Canton Repository

March 6, 2005

Governors back Gates’ view of ‘obsolete’ high schools

By Paul M. Krawzak
and Veronica Van Dress
Copley News Service

WASHINGTON — When Microsoft founder Bill Gates pronounced the high school “obsolete” at the National Governors Association meeting a week ago, you might have thought someone would take exception.

Instead, governors and education officials reacted with approval to the Harvard dropout’s speech, even those who quibbled with his choice of words.

“There may be exceptions to that certainly,” said Ohio Gov. Bob Taft, a Republican. “But (for) the traditional model that is probably prevalent in much of the country, that is not an unfair characterization.”

While obsolete might not be an accurate description of all high schools, Michigan Gov. Jennifer Granholm said, Gates “in many cases is absolutely right.”

“I think it was a very provocative and needed jolt,” Granholm, a Democrat, said of Gates’ remarks delivered at the governors’ national education summit.

“I don’t just mean that our high schools are broken, flawed and underfunded, though a case could be made for every one of those points,” Gates told the summit participants. “By obsolete, I mean that our high schools, even when they’re working exactly as designed, cannot teach our kids what they need to know today.”

Gates’ KnowledgeWorks Foundation funded the transformation of McKinley High School in Canton, which, last year, created five small schools within the same building. Minerva Morrow, one of the principals, said it’s not that traditional schools have not been successful, but, “I think you cannot beat a personalized environment for a student.”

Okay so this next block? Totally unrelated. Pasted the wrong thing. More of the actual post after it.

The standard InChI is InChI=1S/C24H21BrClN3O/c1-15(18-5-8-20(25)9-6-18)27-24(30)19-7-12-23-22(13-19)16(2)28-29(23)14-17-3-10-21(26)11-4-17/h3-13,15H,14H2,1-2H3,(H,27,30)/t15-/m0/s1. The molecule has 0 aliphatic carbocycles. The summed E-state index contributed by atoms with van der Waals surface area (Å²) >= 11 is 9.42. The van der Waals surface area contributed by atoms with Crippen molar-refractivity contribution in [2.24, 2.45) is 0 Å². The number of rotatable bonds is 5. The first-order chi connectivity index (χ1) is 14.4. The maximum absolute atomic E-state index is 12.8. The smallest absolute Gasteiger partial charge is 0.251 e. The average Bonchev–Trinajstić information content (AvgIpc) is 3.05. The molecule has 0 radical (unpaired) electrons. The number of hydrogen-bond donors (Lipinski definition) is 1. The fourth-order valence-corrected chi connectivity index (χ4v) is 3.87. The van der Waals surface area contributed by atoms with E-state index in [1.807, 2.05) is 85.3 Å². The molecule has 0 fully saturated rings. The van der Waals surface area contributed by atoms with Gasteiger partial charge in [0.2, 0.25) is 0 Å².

The challenge for McKinley, said Morrow, is to continue to maintain each school’s independence while accelerating academics, minimizing student crossovers between schools and keeping the athletic traditions as a whole school.

“Obviously we’re not meeting graduation requirements,” she said. “We want our graduation rate to be higher. We want to be better and we’re being told we need to be better. That’s why (we created) small schools.”

Changing the structure of the school has made a difference, according to Morrow. She said she visits nearly every classroom in her small school daily.

“Obviously doing business the way we’ve been in education has not produced the successes that we need, so something has to change. Not just for the sake of changing. We need to change our strategies,” she said.

Virginia Gov. Mark Warner, chairman of the governors association, offered the qualification that “all high schools clearly are not” obsolete.

Gates’ speech was a call to action to transform the high school, said Warner, a Democrat. He believes that as a result of the summit, many more of the nation’s governors will make high school transformation a high priority.

“There are great high schools all across America, but the overall performance of high schools in preparation for college or preparing students to go into the work force — they’re not doing a good enough job,” Warner said.

Wisconsin Gov. Jim Doyle, a Democrat, agrees with Gates’ basic message but adds that the boyish-looking billionaire might be surprised at the progress being made at some schools.